Everyone from a chef to a cabinet minister has enjoyed tea and cakes at the Pavilion Gardens Café in Brighton.

Now celebrating its 70th birthday, the little open air cafe is, in its way, as much a local institution as the grand palace a few yards away.

Customers have spoken about their experiences in a new book called Teatime Tales.

They include fashion historian Lou Taylor, whose father, Lord Elwyn-Jones, was Lord Chancellor in a 1970s Labour Government. Both he and his wife, better known as the artist Pearl Binder, loved going there.

Lord Elwyn-Jones was a distinguished lawyer who had been a prosecutor at the Nuremburg War Crimes Tribunal.

The couple were also friendly with Clifford Musgrave, director of the Royal Pavilion, and his wife, Margaret.

When Lord Elwyn-Jones died, the cafe owners attended his memorial service at Westminster Abbey and arranged for a magnolia tree to be planted in the Pavilion Gardens. It is still there. The chef was Peter Stowell-Phillips, who has cooked for everyone from American president Jimmy Carter to singer Marlene Dietrich.

Herbert Tennent started the cafe on Brighton seafront in the late 1920s but he was forced to close during the Second World War because the beaches were mined.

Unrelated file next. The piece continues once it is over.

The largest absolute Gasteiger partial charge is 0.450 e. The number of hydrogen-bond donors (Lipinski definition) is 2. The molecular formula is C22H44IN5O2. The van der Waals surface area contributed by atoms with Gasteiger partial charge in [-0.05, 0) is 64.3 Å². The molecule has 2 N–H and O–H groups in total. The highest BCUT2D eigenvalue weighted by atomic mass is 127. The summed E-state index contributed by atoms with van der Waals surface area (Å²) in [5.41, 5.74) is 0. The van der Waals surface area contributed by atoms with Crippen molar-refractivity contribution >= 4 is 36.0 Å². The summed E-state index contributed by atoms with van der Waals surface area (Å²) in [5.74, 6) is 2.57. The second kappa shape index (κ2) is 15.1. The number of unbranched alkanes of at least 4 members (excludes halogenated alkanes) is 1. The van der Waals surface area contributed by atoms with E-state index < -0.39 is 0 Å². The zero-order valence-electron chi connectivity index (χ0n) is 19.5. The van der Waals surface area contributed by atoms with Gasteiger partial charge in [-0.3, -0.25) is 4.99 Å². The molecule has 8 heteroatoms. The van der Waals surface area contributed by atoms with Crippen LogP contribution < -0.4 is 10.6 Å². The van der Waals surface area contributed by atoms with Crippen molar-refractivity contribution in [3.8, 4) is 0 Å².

In 1941 he made the bold move of asking the council for permission to move to the Pavilion Gardens and this was granted. Originally it was in a hut on the north side of the palace. The present building behind New Road dates from 1950.

Today the cafe is run by Bert Tennent’s grandson, David Sewell, whose parents Douglas and June managed it from 1976.

Broadcaster John Henty often featured the cafe in his early morning show on BBC Radio Brighton. He is still a regular today.

He made mention of the rock cakes and said, “They personify Brighton. They celebrate its quirky uniqueness.”

Douglas could not have had a better start than the heatwave summer of 1976 – the hottest last century. But a few years later the cafe was threatened with closure by Brighton Council because some people in authority felt it did not fit in with the area.

An enormous petition signed by customers made councillors change their minds.

Douglas says the most exciting times were when the TUC annual conference was held at the Dome before moving to the Brighton Centre.

The cafe was the favourite haunt of many union leaders and politicians, including the tea-drinking Tony Benn. They would often be pictured and interviewed there on TV.

But the Sewells have also appreciated support from hundreds of less famous regular customers.

David Sewell says one man comes every day in the summer all the way over by bus from Eastbourne to sit in the cafe grounds.

Other customers who arrived as youngsters in the 1950s now bring along their children and grandchildren.

Douglas Sewell says he is sure Herbert Tennent would love to know that his grandson David, who once played in the Pavilion Gardens in a tiny go-kart, is now running the cafe.

* Teatime Tales: The Pavilion Gardens Café Interviews (QueenSpark Books, £5.99)